and authority to pay trust funds and other creditors, or power and authority to determine who gets paid first or last.
According to the IRS, a responsible person is a person or group of people who have the duty to perform and the power
to direct the collecting, accounting and paying of trust funds. This person may be:
- an officer or an employee of a corporation
- a member or employee of a partnership
- a corporate director or shareholder
- a member of a board of trustees of a nonprofit organization, or
- another person with the authority and control to direct the disbursement of funds.
The IRS may assess the penalty against anyone:
- who is responsible for collecting or paying withheld income and employment taxes, and
- who willfully fails to collect or pay them.
According to the IRS, for willfulness to exist, the responsible person must:
- Have known about the unpaid taxes, and
- Have used the funds to keep the business going or allowed available funds to be paid to other creditors.
- Other standards regarding willfulness include intentional, deliberate, voluntary, reckless disregard, knowing or
accidental, free will or choice.
The issues presented in determining who the responsible person is and whether or not willfulness exists depends
upon the facts and circumstances in each case. If the taxes are not paid, the IRS will be looking for someone to penalize. It
may be you.
If the IRS is planning to assess the Trust Fund Recovery Penalty against you, or if they have already assessed
the penalty against you:
- Do you know what are your rights are?
- Are you the person who should be assessed, or is it someone else?
- Do you know if you have been assessed the proper amount of "Trust Funds"?
- Will you qualify for an "Offer in Compromise"?
- Can you qualify to make installment payments?
- Will you lose your home, your bank account, your car or your life savings?
- Will you qualify for an offer in compromise or an
You have the right to appeal the assessment
Taxpayer's Response to Letter 1153(DO)
After Letter 1153(DO) and Form 2751, Proposed Assessment of Trust Fund Recovery Penalty, have been properly delivered (IRM 18.104.22.168), the responsible party has 60 days (75 if the letter was addressed outside of the United States) from the date of the mailing of the notice or the date of personal delivery to respond.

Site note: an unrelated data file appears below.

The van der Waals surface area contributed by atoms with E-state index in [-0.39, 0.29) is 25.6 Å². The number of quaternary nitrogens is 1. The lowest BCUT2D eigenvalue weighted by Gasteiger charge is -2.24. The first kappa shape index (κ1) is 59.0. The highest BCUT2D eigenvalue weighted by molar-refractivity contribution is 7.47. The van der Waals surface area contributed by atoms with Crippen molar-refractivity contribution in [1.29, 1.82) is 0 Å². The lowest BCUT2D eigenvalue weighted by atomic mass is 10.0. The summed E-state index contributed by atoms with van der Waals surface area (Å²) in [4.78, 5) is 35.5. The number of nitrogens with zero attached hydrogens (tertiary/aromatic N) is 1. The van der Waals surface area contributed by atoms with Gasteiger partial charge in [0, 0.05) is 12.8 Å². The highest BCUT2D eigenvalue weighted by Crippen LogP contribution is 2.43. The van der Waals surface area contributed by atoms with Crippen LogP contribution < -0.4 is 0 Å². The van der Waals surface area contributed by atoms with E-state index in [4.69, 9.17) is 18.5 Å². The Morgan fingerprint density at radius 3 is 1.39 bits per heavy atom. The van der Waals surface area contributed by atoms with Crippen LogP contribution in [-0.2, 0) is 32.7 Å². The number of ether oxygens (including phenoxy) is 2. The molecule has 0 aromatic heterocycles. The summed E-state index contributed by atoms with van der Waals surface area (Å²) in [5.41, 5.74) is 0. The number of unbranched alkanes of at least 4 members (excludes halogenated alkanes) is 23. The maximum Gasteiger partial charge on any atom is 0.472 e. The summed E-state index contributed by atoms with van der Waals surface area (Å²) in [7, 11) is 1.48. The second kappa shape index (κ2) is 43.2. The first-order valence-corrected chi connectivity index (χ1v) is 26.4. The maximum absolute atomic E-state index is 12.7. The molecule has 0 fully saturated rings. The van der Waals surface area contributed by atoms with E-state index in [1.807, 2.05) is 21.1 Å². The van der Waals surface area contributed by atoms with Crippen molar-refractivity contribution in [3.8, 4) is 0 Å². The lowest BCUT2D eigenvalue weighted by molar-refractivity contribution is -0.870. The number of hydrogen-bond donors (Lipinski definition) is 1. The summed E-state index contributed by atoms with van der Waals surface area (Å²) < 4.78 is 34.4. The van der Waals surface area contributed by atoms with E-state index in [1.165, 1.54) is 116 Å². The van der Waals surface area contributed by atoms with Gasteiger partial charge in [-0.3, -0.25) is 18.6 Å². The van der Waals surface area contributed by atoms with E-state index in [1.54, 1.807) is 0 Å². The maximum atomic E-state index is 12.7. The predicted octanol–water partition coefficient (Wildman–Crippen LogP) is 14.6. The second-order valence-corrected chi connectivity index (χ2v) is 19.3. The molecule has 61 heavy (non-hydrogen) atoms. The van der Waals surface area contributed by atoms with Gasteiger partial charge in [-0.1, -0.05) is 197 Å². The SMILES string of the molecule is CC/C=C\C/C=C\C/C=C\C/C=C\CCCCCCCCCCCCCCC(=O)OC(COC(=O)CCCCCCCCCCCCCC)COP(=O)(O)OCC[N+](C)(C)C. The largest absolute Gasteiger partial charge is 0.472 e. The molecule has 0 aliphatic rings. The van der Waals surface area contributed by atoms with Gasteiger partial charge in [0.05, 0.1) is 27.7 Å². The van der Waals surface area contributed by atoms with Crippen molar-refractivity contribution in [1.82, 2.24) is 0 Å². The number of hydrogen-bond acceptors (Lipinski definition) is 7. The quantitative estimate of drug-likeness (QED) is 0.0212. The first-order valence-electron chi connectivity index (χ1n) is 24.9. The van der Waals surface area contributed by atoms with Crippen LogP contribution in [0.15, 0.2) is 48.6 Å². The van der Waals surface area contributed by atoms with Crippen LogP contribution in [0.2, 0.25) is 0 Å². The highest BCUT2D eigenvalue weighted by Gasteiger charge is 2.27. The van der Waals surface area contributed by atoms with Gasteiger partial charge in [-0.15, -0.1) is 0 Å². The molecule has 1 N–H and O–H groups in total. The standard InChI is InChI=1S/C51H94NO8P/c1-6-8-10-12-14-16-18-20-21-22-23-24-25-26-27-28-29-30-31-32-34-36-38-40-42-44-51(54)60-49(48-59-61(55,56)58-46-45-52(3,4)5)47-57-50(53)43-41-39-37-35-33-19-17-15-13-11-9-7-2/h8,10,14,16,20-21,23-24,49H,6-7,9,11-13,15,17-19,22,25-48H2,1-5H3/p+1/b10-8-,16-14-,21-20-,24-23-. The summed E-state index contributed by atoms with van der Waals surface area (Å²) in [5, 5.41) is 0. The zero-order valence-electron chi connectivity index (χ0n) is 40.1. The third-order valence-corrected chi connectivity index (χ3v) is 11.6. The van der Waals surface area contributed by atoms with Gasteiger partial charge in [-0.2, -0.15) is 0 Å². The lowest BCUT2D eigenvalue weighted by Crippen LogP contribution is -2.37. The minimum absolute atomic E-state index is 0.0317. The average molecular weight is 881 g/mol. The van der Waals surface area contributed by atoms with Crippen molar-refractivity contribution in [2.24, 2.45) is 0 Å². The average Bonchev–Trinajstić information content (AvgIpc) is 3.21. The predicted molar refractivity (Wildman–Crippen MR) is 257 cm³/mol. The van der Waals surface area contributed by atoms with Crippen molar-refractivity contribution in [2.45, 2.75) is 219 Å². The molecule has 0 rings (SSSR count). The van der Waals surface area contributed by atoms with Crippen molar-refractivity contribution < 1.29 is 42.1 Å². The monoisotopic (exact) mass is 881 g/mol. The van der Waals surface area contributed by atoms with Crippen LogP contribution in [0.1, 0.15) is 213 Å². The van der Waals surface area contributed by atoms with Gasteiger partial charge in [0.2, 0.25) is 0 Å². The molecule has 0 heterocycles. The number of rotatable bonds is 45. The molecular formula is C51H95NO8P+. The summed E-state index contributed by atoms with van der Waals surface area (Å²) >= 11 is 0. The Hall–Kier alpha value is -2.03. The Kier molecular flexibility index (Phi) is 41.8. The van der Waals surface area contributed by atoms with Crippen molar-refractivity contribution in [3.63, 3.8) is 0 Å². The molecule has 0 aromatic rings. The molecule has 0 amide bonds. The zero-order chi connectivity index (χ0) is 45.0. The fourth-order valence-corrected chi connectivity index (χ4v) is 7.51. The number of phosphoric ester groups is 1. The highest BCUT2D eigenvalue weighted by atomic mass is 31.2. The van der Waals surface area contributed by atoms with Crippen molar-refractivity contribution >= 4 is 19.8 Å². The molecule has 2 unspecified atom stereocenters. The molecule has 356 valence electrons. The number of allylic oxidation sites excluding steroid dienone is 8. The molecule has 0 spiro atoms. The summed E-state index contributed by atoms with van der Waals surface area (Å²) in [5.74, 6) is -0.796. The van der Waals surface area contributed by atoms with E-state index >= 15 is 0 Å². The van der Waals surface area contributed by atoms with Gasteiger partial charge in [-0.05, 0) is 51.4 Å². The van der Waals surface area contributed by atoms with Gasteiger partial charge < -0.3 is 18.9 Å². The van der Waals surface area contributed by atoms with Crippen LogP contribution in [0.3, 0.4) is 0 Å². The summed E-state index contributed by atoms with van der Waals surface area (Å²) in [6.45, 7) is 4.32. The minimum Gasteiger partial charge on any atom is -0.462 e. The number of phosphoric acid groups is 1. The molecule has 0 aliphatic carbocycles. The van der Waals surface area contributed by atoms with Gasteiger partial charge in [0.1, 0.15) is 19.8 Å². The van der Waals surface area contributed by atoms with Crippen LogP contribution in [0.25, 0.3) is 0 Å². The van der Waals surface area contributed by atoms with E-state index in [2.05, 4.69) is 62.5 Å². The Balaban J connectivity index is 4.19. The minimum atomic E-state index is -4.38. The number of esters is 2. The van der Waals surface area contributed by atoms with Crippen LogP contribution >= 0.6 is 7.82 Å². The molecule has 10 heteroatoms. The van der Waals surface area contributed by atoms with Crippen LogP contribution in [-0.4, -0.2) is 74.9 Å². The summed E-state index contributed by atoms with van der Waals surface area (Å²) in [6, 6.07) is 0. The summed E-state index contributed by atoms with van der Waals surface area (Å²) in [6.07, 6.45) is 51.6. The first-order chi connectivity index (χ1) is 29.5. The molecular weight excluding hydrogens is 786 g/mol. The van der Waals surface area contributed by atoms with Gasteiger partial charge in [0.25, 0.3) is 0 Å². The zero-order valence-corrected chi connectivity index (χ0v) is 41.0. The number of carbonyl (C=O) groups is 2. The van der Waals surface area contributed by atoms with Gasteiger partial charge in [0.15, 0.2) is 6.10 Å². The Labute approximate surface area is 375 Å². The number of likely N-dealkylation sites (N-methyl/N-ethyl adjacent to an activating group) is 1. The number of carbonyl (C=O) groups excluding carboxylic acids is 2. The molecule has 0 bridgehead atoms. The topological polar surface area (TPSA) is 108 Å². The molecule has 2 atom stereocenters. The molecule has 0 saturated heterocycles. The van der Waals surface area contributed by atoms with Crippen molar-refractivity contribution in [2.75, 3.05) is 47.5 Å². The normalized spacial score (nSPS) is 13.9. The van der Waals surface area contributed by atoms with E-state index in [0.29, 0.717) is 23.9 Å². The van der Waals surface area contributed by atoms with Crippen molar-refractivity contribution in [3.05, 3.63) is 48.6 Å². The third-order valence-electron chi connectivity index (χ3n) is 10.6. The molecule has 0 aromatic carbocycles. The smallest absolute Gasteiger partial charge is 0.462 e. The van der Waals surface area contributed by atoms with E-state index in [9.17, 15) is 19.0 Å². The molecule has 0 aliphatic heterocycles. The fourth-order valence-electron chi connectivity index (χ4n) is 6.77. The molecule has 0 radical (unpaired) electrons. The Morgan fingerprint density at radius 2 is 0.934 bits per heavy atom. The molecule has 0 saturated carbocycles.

A protest is timely if it is postmarked or mailed by certified or registered mail, so that the mailing date can be proven, on or before the 60th day (75th day if the letter was addressed outside of the United States) after the date the Letter 1153(DO) was mailed or personally delivered. A private postage meter stamp is not evidence of when a request for appeal was mailed; it merely establishes when it was stamped.
In determining the timeliness of the appeal, the guidelines in I.R.C. 7503 should be followed which state in part:
When the last day prescribed under authority of the internal revenue laws for performing any act falls on Saturday, Sunday, or a legal holiday, the performance of such act shall be considered timely if it is performed on the next succeeding day which is not a Saturday, Sunday, or a legal holiday.
Allow an additional 5 days beyond the response period allowed in the Letter 1153(DO) to enable the Service to receive and process all timely mailed requests.
The responsible party can take the following actions in response to Letter 1153(DO):
The ATFR application will not allow you to proceed until one of the following actions occurs:
The 60 day (or 75 day) time period expires
Form 2751 is signed (which waives the 60-day restriction on notice and demand if signed by the taxpayer — IRM 22.214.171.124(2) and (3))
A protest letter is received
A jeopardy assessment is being made
In all cases regardless of the taxpayer’s action, the revenue officer will complete TFRP processing and forward the case to Advisory, Control Point Monitoring (CPM) not later than 30 calendar days after the required response period allowed in the Letter 1153 (DO), (60 days after the date the Letter 1153 (DO) was mailed or personally delivered, 75 days if the letter was addressed outside of the United States). In the event that an employee is unable to meet the 30-day time period, he/she shall document the reason for the delay in the ICS history.
Don't wait. Contact us now. We can help you with the answers to these questions.
Don't ignore the problem, time is of the essence. Waiting only causes you to lose your rights and makes the problem worse, much